Findings highlight the powerful influence of perceived social support among adolescent targets of physical violence and emotional abuse in dating relationships.
********** Dating violence is a pervasive form of victimization within our society, and has been linked to deleterious outcomes including depression, anxiety, and physical injury (Carlson, 1987; De Keseredy & Schwartz, 1994).
For an action to be considered violent, it needs a victim or a group of victims.
The interpersonal nature of violence seems to call for explanations or understandings that also are interpersonal.
Victimization in dating relationships was examined among 681 African American and Caucasian adolescents.
Specifically, perceived social support was evaluated as a moderator between (a) physical dating violence victimization and anxiety/depression and (b) emotional abuse in dating relationships and anxiety/depression.
This article presents a social perspective on violence that calls attention to the meanings of violence and to other social factors that promote and support or, alternatively, oppose and restrict violence.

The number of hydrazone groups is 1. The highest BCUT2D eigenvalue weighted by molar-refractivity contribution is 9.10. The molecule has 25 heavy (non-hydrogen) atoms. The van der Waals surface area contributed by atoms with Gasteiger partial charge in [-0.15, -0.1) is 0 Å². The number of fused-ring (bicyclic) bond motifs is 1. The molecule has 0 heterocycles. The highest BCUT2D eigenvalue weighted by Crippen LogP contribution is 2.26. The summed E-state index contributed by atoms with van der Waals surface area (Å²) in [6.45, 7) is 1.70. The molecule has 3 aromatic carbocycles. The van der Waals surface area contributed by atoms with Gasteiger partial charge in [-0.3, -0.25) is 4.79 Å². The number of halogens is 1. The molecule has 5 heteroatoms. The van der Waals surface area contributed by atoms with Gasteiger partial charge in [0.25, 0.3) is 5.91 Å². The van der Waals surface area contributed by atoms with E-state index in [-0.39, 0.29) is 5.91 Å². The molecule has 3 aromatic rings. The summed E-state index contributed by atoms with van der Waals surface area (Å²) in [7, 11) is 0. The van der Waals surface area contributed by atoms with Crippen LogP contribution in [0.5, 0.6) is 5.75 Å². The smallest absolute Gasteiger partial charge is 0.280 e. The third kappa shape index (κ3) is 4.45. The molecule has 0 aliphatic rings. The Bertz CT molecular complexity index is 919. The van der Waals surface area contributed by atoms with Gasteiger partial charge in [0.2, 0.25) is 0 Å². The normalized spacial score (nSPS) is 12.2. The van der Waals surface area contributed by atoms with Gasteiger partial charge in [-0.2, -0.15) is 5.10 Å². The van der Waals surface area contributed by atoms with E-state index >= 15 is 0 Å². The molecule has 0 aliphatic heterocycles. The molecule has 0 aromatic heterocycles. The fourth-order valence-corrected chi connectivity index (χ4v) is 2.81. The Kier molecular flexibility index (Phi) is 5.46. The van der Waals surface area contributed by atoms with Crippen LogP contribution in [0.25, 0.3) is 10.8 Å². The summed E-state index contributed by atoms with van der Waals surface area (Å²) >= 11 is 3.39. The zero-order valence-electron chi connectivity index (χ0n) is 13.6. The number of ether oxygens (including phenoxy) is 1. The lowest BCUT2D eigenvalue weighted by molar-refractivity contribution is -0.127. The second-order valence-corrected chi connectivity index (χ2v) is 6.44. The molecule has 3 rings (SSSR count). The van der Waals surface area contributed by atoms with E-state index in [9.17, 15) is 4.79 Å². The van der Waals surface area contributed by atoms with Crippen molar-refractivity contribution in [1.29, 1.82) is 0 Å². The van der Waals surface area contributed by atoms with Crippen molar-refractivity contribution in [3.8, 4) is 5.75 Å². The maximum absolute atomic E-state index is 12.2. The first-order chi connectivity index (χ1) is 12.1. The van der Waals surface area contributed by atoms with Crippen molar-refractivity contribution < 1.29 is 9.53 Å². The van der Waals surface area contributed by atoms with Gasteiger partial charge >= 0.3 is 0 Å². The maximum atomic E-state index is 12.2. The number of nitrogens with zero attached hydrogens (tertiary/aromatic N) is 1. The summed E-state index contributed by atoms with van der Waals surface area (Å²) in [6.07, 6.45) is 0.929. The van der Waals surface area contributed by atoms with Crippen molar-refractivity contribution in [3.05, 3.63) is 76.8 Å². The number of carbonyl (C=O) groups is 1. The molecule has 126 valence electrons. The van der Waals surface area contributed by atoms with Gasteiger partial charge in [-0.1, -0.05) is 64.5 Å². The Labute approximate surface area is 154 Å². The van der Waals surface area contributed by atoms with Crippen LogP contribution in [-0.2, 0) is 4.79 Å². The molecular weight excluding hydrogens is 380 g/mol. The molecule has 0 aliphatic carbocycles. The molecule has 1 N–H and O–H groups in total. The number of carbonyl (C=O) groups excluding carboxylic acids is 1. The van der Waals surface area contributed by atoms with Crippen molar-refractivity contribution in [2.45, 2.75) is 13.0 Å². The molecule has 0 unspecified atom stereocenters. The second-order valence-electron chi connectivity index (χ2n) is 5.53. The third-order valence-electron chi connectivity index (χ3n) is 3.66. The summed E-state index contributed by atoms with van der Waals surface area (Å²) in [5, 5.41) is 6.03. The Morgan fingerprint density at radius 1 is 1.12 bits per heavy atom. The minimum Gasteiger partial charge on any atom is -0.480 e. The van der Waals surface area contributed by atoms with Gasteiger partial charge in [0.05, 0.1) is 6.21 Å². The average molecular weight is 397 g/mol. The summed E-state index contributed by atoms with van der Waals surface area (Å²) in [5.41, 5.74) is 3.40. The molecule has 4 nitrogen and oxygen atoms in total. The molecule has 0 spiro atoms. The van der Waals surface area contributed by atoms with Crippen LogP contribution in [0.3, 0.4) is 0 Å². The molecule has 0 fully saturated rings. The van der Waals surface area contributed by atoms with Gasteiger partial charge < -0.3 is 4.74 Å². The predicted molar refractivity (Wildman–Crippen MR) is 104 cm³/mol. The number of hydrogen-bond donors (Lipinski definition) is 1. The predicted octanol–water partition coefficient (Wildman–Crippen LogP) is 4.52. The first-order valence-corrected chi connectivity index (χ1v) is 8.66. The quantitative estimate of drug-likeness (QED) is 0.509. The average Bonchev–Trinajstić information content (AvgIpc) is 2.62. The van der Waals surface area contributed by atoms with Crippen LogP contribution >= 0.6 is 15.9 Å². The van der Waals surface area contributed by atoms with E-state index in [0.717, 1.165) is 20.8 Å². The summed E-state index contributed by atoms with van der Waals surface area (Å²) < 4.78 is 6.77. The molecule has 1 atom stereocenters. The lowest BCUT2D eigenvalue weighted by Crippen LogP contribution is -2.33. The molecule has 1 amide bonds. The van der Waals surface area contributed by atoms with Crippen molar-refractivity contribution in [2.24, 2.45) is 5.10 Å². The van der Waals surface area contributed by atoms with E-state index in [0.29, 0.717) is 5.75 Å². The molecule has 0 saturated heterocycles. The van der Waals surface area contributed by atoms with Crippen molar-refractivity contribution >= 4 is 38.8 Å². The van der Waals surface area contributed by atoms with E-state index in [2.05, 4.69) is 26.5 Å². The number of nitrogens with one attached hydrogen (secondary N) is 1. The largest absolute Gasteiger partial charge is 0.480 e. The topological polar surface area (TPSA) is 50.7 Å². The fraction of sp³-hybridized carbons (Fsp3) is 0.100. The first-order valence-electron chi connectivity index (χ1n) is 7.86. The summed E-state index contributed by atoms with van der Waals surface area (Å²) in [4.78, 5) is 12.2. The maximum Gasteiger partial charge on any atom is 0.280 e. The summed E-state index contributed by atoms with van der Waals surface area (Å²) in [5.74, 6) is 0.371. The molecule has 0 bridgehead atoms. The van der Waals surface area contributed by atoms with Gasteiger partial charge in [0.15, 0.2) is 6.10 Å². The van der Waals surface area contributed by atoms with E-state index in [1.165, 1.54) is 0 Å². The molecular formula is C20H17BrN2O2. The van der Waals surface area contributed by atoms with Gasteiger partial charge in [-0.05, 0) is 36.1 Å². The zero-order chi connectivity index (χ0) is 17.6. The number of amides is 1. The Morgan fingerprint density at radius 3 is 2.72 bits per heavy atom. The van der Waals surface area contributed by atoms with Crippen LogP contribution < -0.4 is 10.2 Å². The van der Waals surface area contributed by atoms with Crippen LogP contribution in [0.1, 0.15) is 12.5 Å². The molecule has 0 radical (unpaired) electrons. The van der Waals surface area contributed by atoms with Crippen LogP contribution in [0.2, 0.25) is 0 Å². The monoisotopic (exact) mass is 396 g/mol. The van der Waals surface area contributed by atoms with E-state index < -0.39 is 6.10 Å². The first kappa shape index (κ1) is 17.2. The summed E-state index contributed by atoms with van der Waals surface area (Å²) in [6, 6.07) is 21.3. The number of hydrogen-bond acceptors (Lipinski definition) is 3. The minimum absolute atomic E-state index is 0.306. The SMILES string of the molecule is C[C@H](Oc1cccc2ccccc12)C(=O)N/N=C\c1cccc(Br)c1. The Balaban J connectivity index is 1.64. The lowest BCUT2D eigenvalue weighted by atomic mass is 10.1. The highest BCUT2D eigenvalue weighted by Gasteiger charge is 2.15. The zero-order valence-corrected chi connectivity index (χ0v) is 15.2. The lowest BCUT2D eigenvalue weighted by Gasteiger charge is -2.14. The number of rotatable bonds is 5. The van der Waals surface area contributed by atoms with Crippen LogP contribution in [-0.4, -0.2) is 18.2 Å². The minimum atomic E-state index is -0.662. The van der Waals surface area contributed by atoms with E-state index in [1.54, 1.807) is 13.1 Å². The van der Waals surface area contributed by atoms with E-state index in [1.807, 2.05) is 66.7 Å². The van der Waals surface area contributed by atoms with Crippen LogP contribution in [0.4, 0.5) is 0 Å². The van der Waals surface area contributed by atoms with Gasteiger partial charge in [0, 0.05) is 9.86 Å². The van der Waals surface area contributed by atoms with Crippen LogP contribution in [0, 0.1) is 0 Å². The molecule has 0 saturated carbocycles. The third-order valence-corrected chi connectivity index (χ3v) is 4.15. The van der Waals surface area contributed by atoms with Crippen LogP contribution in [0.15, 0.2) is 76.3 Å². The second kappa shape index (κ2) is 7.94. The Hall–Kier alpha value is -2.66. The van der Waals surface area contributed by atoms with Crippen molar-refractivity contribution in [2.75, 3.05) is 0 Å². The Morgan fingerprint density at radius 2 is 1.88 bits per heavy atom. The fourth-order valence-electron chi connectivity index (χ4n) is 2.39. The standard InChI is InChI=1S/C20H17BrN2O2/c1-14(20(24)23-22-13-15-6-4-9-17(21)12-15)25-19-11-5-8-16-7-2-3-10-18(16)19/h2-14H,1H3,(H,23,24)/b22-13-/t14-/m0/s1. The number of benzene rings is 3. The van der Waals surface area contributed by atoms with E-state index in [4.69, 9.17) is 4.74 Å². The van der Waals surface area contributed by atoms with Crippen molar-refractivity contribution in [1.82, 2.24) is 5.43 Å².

Conflicting information exists with respect to differences in dating violence rates by sex and race.
In a study of ethnically diverse high school students, the rate of physical dating violence victimization did not differ for males and females (Malik, Sorenson, & Aneshensel, 1997).
Additional research is necessary given that adolescence is a developmentally important time period in which negative repercussions of violence might have lasting detrimental effects.
In particular, exploring moderating and mediating factors that might protect adolescent targets of violence is a critical step in helping youth achieve optimal development despite adversity (Becker, Barham, Eron, & Chen, 1994).
Estimates tend to be the highest when emotional abuse is considered to constitute dating violence (Bookwala, Frieze, Smith, & Ryan, 1992).